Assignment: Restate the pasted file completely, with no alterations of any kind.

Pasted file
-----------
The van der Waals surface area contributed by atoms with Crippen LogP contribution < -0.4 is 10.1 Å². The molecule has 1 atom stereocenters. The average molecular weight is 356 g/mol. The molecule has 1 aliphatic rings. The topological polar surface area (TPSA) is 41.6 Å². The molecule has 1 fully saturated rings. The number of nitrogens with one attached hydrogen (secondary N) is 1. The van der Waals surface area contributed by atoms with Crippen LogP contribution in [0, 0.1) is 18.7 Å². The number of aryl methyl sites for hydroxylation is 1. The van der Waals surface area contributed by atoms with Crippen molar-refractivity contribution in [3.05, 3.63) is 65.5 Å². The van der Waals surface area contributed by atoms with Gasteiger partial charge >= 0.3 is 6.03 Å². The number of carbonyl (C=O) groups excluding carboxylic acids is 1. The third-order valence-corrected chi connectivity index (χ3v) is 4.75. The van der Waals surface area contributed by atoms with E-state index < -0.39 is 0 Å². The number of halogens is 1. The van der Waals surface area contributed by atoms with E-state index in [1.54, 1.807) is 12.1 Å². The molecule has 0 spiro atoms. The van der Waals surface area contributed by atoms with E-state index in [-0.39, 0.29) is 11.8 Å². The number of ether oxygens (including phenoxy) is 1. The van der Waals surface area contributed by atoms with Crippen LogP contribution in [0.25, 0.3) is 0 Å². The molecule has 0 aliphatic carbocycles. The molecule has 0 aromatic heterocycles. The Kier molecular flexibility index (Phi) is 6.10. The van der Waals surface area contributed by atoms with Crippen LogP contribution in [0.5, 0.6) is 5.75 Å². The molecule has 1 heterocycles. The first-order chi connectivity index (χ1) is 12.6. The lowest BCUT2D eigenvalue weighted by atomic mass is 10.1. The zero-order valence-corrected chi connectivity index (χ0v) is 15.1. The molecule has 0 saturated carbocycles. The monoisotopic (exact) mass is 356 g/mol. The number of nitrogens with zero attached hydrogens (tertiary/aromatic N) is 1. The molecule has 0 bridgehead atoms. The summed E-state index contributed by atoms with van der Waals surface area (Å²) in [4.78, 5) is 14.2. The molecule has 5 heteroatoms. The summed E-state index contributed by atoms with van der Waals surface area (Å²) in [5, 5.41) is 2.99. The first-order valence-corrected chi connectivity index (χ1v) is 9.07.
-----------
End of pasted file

The van der Waals surface area contributed by atoms with Crippen LogP contribution < -0.4 is 10.1 Å². The molecule has 1 atom stereocenters. The average molecular weight is 356 g/mol. The molecule has 1 aliphatic rings. The topological polar surface area (TPSA) is 41.6 Å². The molecule has 1 fully saturated rings. The number of nitrogens with one attached hydrogen (secondary N) is 1. The van der Waals surface area contributed by atoms with Crippen LogP contribution in [0, 0.1) is 18.7 Å². The number of aryl methyl sites for hydroxylation is 1. The van der Waals surface area contributed by atoms with Crippen molar-refractivity contribution in [3.05, 3.63) is 65.5 Å². The van der Waals surface area contributed by atoms with Gasteiger partial charge >= 0.3 is 6.03 Å². The number of carbonyl (C=O) groups excluding carboxylic acids is 1. The third-order valence-corrected chi connectivity index (χ3v) is 4.75. The van der Waals surface area contributed by atoms with E-state index < -0.39 is 0 Å². The number of halogens is 1. The van der Waals surface area contributed by atoms with E-state index in [1.54, 1.807) is 12.1 Å². The molecule has 0 spiro atoms. The van der Waals surface area contributed by atoms with E-state index in [-0.39, 0.29) is 11.8 Å². The number of ether oxygens (including phenoxy) is 1. The van der Waals surface area contributed by atoms with Crippen LogP contribution in [0.25, 0.3) is 0 Å². The molecule has 0 aliphatic carbocycles. The molecule has 0 aromatic heterocycles. The Kier molecular flexibility index (Phi) is 6.10. The van der Waals surface area contributed by atoms with Crippen LogP contribution in [0.5, 0.6) is 5.75 Å². The molecule has 1 heterocycles. The first-order chi connectivity index (χ1) is 12.6. The lowest BCUT2D eigenvalue weighted by atomic mass is 10.1. The zero-order valence-corrected chi connectivity index (χ0v) is 15.1. The molecule has 0 saturated carbocycles. The monoisotopic (exact) mass is 356 g/mol. The number of nitrogens with zero attached hydrogens (tertiary/aromatic N) is 1. The molecule has 0 bridgehead atoms. The summed E-state index contributed by atoms with van der Waals surface area (Å²) in [4.78, 5) is 14.2. The molecule has 5 heteroatoms. The summed E-state index contributed by atoms with van der Waals surface area (Å²) in [5, 5.41) is 2.99. The first-order valence-corrected chi connectivity index (χ1v) is 9.07.